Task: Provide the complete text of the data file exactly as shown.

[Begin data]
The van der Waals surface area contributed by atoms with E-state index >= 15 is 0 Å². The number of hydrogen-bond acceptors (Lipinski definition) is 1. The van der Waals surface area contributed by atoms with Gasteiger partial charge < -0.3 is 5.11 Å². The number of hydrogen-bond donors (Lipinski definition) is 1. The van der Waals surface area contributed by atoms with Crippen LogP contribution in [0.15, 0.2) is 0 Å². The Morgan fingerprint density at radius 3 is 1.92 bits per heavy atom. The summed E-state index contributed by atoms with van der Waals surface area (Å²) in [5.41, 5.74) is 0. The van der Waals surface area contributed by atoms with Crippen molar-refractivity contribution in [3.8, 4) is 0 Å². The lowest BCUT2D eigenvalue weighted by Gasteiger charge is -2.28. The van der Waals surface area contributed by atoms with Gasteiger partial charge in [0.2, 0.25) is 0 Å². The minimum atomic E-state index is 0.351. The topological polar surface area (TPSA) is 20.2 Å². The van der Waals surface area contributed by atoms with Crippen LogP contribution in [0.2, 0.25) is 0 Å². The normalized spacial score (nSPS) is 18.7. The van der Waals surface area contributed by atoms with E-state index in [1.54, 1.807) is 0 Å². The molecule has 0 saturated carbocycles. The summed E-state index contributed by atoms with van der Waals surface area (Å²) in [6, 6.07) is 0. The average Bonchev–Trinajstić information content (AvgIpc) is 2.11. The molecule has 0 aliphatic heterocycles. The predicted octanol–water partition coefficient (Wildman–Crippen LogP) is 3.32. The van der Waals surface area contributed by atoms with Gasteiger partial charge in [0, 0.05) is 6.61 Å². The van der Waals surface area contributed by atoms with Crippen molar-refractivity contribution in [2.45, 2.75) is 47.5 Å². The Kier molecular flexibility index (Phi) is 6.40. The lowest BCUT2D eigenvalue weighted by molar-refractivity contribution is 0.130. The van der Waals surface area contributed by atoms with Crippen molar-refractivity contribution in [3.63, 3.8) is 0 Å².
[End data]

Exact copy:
The van der Waals surface area contributed by atoms with E-state index >= 15 is 0 Å². The number of hydrogen-bond acceptors (Lipinski definition) is 1. The van der Waals surface area contributed by atoms with Gasteiger partial charge < -0.3 is 5.11 Å². The number of hydrogen-bond donors (Lipinski definition) is 1. The van der Waals surface area contributed by atoms with Crippen LogP contribution in [0.15, 0.2) is 0 Å². The Morgan fingerprint density at radius 3 is 1.92 bits per heavy atom. The summed E-state index contributed by atoms with van der Waals surface area (Å²) in [5.41, 5.74) is 0. The van der Waals surface area contributed by atoms with Crippen molar-refractivity contribution in [3.8, 4) is 0 Å². The lowest BCUT2D eigenvalue weighted by Gasteiger charge is -2.28. The van der Waals surface area contributed by atoms with Gasteiger partial charge in [0.2, 0.25) is 0 Å². The minimum atomic E-state index is 0.351. The topological polar surface area (TPSA) is 20.2 Å². The van der Waals surface area contributed by atoms with Crippen LogP contribution in [0.2, 0.25) is 0 Å². The normalized spacial score (nSPS) is 18.7. The van der Waals surface area contributed by atoms with E-state index in [1.54, 1.807) is 0 Å². The molecule has 0 saturated carbocycles. The summed E-state index contributed by atoms with van der Waals surface area (Å²) in [6, 6.07) is 0. The average Bonchev–Trinajstić information content (AvgIpc) is 2.11. The molecule has 0 aliphatic heterocycles. The predicted octanol–water partition coefficient (Wildman–Crippen LogP) is 3.32. The van der Waals surface area contributed by atoms with Gasteiger partial charge in [0, 0.05) is 6.61 Å². The van der Waals surface area contributed by atoms with Crippen molar-refractivity contribution in [2.45, 2.75) is 47.5 Å². The Kier molecular flexibility index (Phi) is 6.40. The lowest BCUT2D eigenvalue weighted by molar-refractivity contribution is 0.130. The van der Waals surface area contributed by atoms with Crippen molar-refractivity contribution in [3.63, 3.8) is 0 Å².